Faisal Karami

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Faisal Karami
Minister of Youth and Sports
In office
13 June 2011 – 15 February 2014
Prime Minister Najib Mikati
Preceded by Ali Abdullah
Succeeded by Abdul Muttaleb Al Hinawi
Personal details
Born (1971-09-26) 26 September 1971 (age 45)
Tripoli, Lebanon
Nationality Lebanese
Political party Arab Liberation Party
Religion Islam

Faisal Omar Karami (born 26 September 1971) is a Lebanese politician. He served as the minister of youth and sports in the cabinet of Najib Mikati between 2011 and 2014.[1]

Early life and education[edit]

Karami was born into Sunni family in Tripoli on 26 September 1971.[2] His father is Omar Karami who was one of the former Prime Ministers of Lebanon.[1][3] He is also the nephew of Rashid Karami, who served as prime minister for eight terms.[3] Faisal Karami studied business administration in the United States.[4]


Karami is the head of the Arab Liberation Party.[4] He was appointed minister of youth and sports in June 2011 to the cabinet of Najib Mikati.[5][6] He was a non-affiliated member and part of the March 8 coalition in the cabinet.[7] Karami's term ended on 15 February 2014 and Abdul Muttaleb Al Hinawi succeeded him in the post.[8]


Karami's appointment led to conflict during the cabinet formation process in 2011.[9] The reason for the conflict was that Hezbollah had explicitly asked Mikati to assign Faisal Karami as one of the ministers. However, Mikati initially refused this proposal.[10] Mikati argued that if Karami became minister, three of the five seats would be taken by natives of Tripoli (himself, finance minister Mohammad Safadi, and Karami), leading to imbalance in political representation.[10] Nevertheless, Karami was appointed minister chosen by Hezbollah,[7] and became the seventh Sunni member of the cabinet after Lebanese Parliament Speaker Nabih Berri’s AMAL party agreed to give up one of its governmental shares for him.[11][12] On the other hand, Karami's appointment was celebrated in his hometown, Tripoli.[13]


Karami's convoy was attacked in Tripoli on 18 January 2013, injuring four people. Karami escaped the attack unhurt.[14] Perpetrators were armed radical Sunni Islamists.[15] One of the gunmen was wounded and later arrested.[15]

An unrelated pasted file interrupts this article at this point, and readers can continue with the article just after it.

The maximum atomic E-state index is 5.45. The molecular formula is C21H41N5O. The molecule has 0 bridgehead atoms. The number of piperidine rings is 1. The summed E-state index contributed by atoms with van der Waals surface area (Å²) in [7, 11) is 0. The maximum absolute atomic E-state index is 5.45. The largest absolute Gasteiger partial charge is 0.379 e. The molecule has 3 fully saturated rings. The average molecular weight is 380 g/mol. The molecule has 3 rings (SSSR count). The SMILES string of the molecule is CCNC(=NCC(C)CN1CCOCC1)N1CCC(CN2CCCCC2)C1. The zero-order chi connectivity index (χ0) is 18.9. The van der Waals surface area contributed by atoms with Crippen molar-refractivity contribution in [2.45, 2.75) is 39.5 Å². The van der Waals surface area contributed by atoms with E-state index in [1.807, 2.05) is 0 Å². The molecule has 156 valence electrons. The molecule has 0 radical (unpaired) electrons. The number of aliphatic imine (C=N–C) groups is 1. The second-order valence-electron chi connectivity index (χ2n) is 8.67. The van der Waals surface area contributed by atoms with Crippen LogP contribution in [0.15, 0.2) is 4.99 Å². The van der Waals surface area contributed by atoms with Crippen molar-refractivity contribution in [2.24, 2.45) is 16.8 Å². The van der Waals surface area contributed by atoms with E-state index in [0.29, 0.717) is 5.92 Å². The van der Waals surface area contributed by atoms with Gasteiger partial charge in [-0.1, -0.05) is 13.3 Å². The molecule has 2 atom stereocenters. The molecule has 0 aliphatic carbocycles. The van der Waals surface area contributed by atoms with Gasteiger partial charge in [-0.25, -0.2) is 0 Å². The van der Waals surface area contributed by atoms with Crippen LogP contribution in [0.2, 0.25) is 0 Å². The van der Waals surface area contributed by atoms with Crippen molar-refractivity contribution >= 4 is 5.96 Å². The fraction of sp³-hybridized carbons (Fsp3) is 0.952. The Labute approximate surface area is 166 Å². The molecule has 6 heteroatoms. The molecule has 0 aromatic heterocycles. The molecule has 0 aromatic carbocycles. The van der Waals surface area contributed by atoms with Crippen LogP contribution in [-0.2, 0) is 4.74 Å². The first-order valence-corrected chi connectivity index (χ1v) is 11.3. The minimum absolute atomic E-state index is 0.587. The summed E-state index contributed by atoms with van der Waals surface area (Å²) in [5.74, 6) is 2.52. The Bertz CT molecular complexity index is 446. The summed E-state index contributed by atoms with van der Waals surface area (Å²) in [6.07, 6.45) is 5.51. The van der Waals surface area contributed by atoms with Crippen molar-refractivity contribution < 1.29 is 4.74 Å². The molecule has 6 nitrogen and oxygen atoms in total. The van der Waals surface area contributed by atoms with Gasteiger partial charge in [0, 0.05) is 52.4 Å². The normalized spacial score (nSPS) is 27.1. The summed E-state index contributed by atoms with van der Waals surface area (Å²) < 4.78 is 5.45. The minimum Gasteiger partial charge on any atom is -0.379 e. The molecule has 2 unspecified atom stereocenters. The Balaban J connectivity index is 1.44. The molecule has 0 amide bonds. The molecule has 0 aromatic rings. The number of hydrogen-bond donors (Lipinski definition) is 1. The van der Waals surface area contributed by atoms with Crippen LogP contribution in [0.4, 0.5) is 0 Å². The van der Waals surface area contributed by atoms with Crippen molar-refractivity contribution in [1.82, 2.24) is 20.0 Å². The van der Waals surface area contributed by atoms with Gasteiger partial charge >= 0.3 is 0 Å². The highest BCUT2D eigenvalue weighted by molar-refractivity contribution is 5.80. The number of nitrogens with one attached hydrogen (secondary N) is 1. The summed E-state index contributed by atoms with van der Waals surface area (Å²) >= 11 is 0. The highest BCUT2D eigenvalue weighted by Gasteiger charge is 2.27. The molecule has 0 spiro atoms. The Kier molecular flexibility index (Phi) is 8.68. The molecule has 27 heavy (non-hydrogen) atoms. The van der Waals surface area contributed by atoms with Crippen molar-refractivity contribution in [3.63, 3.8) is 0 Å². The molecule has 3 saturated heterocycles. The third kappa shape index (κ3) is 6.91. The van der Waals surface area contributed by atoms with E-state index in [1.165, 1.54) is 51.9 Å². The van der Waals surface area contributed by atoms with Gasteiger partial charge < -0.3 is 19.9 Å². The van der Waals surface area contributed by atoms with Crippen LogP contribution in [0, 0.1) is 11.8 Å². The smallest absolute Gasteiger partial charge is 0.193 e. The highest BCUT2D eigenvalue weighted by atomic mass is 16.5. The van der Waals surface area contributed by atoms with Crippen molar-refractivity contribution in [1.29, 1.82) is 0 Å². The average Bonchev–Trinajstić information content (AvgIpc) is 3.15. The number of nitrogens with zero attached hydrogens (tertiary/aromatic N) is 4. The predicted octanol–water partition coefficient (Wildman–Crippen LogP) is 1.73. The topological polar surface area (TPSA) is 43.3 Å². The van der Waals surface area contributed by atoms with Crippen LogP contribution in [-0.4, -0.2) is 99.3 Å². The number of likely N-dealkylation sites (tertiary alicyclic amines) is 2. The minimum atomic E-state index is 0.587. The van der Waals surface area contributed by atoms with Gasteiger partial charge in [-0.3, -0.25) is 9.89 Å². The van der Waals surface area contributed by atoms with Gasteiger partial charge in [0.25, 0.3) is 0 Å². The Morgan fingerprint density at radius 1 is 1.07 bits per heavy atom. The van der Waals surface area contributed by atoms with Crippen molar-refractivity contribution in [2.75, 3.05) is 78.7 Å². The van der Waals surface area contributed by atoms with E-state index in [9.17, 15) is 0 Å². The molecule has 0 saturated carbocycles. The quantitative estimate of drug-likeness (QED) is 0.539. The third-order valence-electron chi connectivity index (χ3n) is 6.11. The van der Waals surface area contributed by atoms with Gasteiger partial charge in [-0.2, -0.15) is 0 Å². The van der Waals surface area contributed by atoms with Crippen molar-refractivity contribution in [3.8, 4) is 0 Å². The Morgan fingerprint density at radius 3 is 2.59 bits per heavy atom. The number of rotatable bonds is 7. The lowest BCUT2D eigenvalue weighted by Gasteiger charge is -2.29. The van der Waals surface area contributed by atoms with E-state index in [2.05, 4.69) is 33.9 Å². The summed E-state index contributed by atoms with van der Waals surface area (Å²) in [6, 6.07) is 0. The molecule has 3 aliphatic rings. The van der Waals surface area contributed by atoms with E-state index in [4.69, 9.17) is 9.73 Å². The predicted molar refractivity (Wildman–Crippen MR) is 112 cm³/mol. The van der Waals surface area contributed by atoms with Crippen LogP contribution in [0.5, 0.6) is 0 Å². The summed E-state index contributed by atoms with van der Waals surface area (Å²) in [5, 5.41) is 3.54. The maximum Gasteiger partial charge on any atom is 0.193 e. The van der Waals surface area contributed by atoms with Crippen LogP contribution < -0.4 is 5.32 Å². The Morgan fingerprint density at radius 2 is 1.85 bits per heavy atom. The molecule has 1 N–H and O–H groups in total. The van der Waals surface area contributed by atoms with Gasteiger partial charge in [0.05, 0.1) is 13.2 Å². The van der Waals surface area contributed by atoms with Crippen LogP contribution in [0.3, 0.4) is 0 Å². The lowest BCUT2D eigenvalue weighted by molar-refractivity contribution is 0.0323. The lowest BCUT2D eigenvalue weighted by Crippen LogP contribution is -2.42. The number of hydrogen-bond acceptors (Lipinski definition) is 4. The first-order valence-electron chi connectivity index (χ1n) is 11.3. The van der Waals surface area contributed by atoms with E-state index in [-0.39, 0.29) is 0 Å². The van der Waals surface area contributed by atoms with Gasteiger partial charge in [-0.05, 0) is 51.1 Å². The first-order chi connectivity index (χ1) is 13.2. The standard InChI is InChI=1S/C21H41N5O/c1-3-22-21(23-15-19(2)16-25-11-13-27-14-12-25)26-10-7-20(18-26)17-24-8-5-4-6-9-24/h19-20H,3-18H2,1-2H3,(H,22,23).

1. ^ a b "Faisal Karami". Beirut. Retrieved 13 October 2012. 
  2. ^ "Profile". Katagogi. Retrieved 10 March 2013. 
  3. ^ a b "Former PM Karami dismisses attack on his son as "mistake"". Al Akhbar. 18 January 2013. Retrieved 10 March 2013. 
  4. ^ a b "Lebanon announces cabinet line-up". Now Lebanon. 13 June 2011. Retrieved 10 March 2013. 
  5. ^ "Mikati forms new Lebanese government". Ain Alyaqeen. 17 June 2011. Retrieved 13 October 2012. 
  6. ^ El Basha, Thomas (13 June 2011). "Mikati forms 30-member Lebanon Cabinet". The Daily Star. Beirut. Retrieved 5 October 2012. 
  7. ^ a b "The New Lebanese Government" (Assessment Report). Lebanese Information Center. July 2011. Retrieved 13 October 2012. 
  8. ^ "Lebanese cabinet formed after 10-month stalemate". Al Arabiya. 15 February 2014. Retrieved 18 February 2014. 
  9. ^ "The Karami and Arslan obstacles are pending". As Safir. June 2011. Retrieved 13 October 2012. 
  10. ^ a b Moubayed, Sami (5 April 2011). "Why Najeeb Mikati cannot deliver". Gulf News. Retrieved 13 October 2012. 
  11. ^ "Omar Karami's Brother: Our Family is Not Honored by Being Represented by Faisal". Naharnet. 16 June 2011. Retrieved 13 October 2012. 
  12. ^ "Mikati unveils 30-member Cabinet dominated by Hizbullah and March 8 allies". The Daily Middle East Reporter. 14 June 2011. Retrieved 10 March 2013. 
  13. ^ "Incendiary Politics". Mena Fund Review. 4 August 2012. Archived from the original on 2 February 2014. Retrieved 13 October 2012. 
  14. ^ "Lebanon minister escapes convoy attack unhurt". Al Jazeera. 18 January 2013. Retrieved 10 March 2013. 
  15. ^ a b Aziz, Jean (24 March 2013). "Tripoli: A Cocktail of Fundamentalism". Al Monitor. Retrieved 25 March 2013.